Stand Entry

Discuss deer hunting tactics, Deer behavior. Post your Hunting Stories, Pictures, and Questions/Answers.
woody-san
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Stand Entry

Unread postby woody-san » Thu Jun 10, 2010 6:06 am

By now I know that stand entry is very critial if you're coming up on (a) deer that you know is bedded based on how the wind is blowing, where the deer can see/hear, etc. I've been thinking about it, if a deer is bedded and you're hunting an area that's within 100 yds or less of where's he's bedded, wouldn't you pretty much have to employ still hunting tactics the last few hundred yards or so of your entry? If it's a very dry fall day, with little wind, I would have to think it would take the utmost discipline to even reach your stand site, let alone actually get a shot at your quarry. What tactics do you use to get close on entry without making too much noise? Have you actually bumped the deer from the bed on your approach and how often does this happen?


woody-san
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Re: Stand Entry

Unread postby woody-san » Thu Jun 10, 2010 6:13 am

I guess I should add that I hunt forested hill country. Also, I know in the Marsh that you can be almost on top of them, but how far away from the actual bed would you say the typical stand site is in Hill Country?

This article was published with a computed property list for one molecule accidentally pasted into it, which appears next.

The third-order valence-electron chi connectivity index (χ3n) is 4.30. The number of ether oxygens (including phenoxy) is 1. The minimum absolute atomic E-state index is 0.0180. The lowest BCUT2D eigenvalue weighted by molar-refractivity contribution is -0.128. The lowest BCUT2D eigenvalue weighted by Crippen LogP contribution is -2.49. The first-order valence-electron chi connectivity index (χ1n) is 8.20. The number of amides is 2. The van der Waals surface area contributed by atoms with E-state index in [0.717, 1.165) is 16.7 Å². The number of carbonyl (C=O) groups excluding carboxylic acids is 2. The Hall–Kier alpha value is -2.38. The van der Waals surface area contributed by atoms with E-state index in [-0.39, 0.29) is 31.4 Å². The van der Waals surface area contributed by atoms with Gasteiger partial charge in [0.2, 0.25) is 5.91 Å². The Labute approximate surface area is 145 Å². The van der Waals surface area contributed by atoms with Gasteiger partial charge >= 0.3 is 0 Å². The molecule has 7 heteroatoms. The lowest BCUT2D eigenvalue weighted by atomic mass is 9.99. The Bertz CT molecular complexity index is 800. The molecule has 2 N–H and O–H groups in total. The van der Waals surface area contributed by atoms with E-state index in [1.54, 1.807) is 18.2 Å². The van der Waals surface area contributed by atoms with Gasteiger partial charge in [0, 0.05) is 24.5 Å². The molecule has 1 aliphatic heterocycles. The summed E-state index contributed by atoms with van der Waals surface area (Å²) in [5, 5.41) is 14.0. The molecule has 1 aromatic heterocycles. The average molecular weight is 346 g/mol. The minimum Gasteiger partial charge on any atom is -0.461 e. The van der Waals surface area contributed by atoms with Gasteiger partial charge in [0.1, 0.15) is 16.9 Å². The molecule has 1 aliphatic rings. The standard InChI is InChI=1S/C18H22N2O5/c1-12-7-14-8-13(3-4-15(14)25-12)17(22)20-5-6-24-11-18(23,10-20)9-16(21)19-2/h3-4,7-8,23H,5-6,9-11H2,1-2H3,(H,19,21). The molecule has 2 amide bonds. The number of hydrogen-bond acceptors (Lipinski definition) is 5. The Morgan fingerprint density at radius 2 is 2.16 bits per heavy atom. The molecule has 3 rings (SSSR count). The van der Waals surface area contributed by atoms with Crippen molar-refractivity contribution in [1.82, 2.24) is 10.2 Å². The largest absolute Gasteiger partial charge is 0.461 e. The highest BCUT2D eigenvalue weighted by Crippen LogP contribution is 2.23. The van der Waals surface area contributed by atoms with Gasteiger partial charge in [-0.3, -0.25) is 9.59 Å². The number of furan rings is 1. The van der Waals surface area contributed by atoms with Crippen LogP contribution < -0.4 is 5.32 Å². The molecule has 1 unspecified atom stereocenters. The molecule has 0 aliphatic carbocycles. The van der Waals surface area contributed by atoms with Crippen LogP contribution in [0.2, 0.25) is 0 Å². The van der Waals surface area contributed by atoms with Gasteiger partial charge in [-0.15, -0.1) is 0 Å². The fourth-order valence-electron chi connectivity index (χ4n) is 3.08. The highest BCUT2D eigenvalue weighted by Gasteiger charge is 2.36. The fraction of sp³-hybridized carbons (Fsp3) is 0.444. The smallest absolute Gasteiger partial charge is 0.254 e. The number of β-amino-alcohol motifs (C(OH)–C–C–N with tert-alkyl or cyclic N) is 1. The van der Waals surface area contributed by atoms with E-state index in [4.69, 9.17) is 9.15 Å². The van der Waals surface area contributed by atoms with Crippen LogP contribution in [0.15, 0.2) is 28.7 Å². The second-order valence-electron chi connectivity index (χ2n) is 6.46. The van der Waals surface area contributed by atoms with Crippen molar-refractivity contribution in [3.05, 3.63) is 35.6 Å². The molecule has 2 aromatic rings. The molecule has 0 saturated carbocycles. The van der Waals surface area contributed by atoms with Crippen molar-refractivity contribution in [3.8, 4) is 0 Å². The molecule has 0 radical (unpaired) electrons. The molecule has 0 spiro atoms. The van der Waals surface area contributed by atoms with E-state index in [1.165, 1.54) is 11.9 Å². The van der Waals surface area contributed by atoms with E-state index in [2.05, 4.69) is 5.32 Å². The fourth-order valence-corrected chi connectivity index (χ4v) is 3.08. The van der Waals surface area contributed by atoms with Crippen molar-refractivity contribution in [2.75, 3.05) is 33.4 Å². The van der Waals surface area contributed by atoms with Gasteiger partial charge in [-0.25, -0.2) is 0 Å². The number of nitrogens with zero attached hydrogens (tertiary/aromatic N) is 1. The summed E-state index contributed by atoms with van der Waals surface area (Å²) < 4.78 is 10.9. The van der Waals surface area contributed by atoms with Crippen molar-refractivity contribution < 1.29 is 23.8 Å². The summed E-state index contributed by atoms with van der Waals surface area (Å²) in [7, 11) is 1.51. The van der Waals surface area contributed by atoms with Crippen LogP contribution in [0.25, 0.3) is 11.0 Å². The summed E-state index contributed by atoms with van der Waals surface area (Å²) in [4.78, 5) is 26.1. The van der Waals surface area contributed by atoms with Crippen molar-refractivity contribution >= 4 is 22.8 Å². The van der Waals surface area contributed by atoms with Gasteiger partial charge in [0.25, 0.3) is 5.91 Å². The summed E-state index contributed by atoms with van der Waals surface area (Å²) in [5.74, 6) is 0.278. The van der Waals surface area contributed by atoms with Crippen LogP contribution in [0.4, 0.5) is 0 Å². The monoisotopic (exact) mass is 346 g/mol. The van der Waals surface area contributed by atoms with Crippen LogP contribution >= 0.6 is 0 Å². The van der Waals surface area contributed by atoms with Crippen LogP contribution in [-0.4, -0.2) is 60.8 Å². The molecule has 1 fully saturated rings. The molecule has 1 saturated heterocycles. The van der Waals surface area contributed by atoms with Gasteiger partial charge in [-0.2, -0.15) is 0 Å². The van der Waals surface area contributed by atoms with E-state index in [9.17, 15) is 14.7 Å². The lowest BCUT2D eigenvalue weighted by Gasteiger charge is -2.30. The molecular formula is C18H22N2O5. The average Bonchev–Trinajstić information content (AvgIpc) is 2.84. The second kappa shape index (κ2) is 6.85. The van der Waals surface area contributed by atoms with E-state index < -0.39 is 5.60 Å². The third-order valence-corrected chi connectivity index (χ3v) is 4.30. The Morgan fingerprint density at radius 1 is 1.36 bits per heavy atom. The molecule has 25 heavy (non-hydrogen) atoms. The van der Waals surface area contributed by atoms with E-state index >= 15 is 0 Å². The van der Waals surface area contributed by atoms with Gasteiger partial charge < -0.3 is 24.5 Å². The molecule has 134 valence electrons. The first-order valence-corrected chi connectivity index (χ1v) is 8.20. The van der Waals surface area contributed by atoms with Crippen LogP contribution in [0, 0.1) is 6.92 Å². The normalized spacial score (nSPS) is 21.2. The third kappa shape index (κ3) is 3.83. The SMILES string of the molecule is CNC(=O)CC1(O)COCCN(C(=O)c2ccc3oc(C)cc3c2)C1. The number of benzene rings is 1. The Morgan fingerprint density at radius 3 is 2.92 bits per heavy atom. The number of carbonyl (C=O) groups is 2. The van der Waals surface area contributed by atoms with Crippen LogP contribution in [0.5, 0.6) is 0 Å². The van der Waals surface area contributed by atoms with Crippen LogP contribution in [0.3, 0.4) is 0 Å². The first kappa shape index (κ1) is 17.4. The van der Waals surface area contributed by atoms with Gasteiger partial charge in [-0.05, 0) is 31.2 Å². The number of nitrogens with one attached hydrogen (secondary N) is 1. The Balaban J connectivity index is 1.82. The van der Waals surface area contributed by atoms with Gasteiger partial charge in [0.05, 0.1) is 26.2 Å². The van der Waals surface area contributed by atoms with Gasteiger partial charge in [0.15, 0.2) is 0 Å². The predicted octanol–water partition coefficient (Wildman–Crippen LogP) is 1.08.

dan
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Re: Stand Entry

Unread postby dan » Thu Jun 10, 2010 9:43 am

Each type of terrain is different, and even each bedding area is different. Getting close enough in hill country can be a difficult task because of leaves and branches and other noise makers.
Its really critical that you know where the buck is bedded, and hopfully you were in the beds in spring / winter scouting and really studied what the buck can see and hear. Its also important that you pay attention to doe and subordinate beds to ensure your stalk don't push other deer into your buck.
Its really a game of inches. To close and you send your buck running or sometimes they just lie there motionless till well after dark waiting till you leave. To far and you see the buck but do not get a daylight shot and have burned the bridge by getting your scent in there.
I generally hunt about twice as far back in Hill country than marsh or swamp. It is tough getting close.
The trade secrets would be things like accessing a stand site up a ravine cause they hold some of your noise and view.. Or with the bucks bedding the points figure which side of the point he is on based on the wind, and using the opposite side hill to keep a hill between you blocking noise and view. Learn to walk slow. Carefully place each footstep.
The ones that are really tough to get close you may want to hunt after a rain when the leaves are wet and don't make noise, or on a windy day to cover your approach ( most of the time the wind dies at prime time )
I would say I'm 150 to 200 yards back usually in the evening set ups.
The beds you cannot get anywhere close to in the evening would be the spots I would reserve for morning.
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Indianahunter
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Re: Stand Entry

Unread postby Indianahunter » Fri Jun 11, 2010 4:32 pm